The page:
As published on step.org/industry-news, Wednesday 20 July, 2022.
Argentina’s tax administration has published a list of low- or no-tax jurisdictions for the purposes of tax implications under the Income Tax Law (Ley de Impuesto a las Ganancias).
The jurisdictions on the federal tax administration (Administración Federal de Ingresos Públicos, AFIP) list classify as low- or no-tax if they have a general corporate tax regime of less than 15 percent. However, AFIP notes that the list is not exhaustive and does not include jurisdictions with “special taxation schemes” under the provisions of the Law.
The list comprises 41 jurisdictions: Andorra, Anguilla, the Ascension Islands, the Bahamas, Bahrain, Bermuda, Bosnia and Herzegovina, the British Virgin Islands, Bulgaria, the Caribbean Netherlands (the BES Islands), the Cayman Islands, Cyprus, Estonia, Gibraltar, Guernsey, Hungary, Ireland, the Isle of Man, Jersey, Kosovo, Kyrgyzstan, the Labuan Islands, Lichtenstein, Macao, the Marshall Islands, Moldavia, Montenegro, Niue, North Macedonia, Palau, Paraguay, the Pitcairn Islands, Qatar, Switzerland, Timor, Tristán de Acuña, Turks and Caicos, the United Arab Emirates, the US Virgin Islands, Uzbekistan and Vanuatu.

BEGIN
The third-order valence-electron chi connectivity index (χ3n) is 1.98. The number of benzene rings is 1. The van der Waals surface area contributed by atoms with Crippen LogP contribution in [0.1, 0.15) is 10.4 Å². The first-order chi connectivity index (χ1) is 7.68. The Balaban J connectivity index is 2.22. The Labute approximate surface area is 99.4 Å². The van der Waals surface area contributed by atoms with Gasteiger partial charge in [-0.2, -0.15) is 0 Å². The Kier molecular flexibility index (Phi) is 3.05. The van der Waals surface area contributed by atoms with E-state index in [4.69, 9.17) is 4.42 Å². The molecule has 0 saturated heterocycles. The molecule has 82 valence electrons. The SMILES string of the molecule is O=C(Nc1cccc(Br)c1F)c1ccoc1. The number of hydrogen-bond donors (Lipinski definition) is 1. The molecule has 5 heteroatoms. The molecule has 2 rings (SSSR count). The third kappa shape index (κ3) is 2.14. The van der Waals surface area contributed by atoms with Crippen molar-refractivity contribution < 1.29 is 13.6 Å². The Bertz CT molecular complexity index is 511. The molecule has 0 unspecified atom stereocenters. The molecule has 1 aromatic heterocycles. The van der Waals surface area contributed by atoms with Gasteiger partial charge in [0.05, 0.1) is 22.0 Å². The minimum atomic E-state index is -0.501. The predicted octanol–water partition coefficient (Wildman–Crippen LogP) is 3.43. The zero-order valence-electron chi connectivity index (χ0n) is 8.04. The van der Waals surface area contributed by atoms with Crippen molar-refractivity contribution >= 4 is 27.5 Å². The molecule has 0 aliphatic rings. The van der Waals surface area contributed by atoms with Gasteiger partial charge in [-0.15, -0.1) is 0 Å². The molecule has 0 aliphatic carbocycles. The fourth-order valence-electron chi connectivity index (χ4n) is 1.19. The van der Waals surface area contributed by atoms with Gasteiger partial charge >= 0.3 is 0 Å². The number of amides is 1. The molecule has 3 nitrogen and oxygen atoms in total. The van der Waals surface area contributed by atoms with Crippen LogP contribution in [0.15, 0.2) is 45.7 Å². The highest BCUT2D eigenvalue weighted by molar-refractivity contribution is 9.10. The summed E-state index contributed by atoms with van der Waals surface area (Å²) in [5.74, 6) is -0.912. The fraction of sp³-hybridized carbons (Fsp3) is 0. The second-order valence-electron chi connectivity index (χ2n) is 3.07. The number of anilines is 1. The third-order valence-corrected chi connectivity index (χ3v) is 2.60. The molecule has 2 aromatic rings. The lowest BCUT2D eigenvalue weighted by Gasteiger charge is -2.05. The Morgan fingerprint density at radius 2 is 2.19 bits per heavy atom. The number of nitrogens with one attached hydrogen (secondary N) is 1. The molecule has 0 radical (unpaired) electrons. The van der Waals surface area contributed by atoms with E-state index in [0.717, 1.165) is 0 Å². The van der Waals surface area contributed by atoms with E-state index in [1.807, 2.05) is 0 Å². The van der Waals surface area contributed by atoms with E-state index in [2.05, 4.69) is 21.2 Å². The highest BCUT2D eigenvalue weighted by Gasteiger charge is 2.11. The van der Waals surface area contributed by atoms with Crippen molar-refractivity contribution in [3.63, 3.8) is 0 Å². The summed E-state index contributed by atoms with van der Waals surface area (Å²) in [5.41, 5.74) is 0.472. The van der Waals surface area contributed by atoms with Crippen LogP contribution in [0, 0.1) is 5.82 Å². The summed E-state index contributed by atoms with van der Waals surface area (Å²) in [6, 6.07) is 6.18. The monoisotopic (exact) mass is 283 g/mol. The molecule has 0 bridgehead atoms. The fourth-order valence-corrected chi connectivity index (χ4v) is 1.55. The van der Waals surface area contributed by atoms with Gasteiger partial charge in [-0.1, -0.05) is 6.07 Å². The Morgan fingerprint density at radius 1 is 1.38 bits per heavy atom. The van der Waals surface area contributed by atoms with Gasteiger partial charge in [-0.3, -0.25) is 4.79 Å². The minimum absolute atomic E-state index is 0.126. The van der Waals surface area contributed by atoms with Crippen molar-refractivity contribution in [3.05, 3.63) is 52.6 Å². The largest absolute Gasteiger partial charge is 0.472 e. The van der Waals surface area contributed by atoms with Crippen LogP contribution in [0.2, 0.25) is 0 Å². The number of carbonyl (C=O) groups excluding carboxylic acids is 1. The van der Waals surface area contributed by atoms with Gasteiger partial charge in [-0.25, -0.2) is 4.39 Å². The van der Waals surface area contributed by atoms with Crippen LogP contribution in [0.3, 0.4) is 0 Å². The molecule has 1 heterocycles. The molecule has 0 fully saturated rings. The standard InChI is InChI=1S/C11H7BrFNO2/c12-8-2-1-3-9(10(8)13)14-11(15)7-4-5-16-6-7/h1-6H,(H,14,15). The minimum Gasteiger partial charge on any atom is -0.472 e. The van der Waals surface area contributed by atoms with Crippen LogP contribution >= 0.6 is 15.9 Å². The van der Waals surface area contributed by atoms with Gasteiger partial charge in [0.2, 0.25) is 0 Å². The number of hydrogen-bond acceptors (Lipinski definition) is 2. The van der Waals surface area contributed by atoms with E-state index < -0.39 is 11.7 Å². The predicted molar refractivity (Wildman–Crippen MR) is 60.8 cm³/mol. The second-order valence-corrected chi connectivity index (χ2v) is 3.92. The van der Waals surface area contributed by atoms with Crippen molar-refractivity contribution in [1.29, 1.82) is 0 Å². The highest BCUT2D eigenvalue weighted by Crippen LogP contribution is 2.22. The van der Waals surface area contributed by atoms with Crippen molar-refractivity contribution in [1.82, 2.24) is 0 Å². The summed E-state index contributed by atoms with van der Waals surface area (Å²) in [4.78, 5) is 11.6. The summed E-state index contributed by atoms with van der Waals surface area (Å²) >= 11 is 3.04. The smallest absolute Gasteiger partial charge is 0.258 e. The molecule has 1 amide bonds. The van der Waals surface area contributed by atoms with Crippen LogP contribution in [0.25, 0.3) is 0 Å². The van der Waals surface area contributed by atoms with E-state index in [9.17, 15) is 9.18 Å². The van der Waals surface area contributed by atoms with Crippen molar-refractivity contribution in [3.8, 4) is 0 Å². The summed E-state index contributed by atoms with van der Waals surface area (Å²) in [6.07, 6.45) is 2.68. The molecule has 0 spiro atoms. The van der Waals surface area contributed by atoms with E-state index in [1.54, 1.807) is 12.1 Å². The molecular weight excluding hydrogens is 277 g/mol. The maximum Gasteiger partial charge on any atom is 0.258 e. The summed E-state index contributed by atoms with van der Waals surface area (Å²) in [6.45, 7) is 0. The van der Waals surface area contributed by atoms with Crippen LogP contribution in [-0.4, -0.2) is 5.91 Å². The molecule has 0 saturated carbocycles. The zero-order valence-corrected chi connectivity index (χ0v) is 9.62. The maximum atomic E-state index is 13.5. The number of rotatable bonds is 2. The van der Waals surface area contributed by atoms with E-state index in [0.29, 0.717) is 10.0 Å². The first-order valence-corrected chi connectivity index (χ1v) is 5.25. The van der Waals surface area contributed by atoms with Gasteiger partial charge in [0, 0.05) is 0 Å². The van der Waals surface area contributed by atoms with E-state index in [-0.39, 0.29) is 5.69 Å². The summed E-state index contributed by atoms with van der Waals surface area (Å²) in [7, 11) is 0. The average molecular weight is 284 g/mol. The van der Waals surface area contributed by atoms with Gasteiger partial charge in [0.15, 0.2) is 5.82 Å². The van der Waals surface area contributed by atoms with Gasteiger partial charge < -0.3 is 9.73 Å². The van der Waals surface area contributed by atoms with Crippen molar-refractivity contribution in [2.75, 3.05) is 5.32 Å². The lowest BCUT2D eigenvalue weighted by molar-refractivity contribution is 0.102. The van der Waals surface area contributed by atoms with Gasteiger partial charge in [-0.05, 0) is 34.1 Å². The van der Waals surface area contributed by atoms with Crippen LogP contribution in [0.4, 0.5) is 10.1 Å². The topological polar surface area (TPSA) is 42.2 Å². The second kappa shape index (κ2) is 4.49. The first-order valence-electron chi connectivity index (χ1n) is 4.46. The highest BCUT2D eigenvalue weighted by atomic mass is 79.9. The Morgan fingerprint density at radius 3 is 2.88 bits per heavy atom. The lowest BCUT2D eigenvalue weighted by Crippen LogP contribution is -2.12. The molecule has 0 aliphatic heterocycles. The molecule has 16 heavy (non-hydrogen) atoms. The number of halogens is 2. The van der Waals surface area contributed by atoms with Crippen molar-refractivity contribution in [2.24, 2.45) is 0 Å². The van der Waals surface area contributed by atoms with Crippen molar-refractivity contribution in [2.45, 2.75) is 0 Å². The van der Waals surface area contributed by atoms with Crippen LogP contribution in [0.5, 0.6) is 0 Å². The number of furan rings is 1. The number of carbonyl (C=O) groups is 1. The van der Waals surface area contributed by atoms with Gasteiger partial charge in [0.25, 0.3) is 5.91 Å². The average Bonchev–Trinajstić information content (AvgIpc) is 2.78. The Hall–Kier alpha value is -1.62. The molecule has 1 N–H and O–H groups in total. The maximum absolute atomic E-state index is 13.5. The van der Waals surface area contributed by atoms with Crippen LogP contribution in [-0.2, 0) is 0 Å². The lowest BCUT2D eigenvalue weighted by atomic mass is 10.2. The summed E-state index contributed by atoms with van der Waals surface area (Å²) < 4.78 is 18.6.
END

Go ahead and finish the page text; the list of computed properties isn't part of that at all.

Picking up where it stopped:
There are certain tax implications for jurisdictions designated as low- or no-tax, as set out in Law 27,430. Transactions with these jurisdictions are not deemed arm’s-length for transfer pricing purposes and amounts due to them in consideration for transactions that trigger Argentine source income are deductible by the Argentine payor.
Transactions with the listed jurisdictions must also be reported via Argentina’s tax planning information regime as established by Resolution No. 4838/2020. Taxpayers must report the tax planning undertaken and explain how a tax advantage benefits any of the parties involved.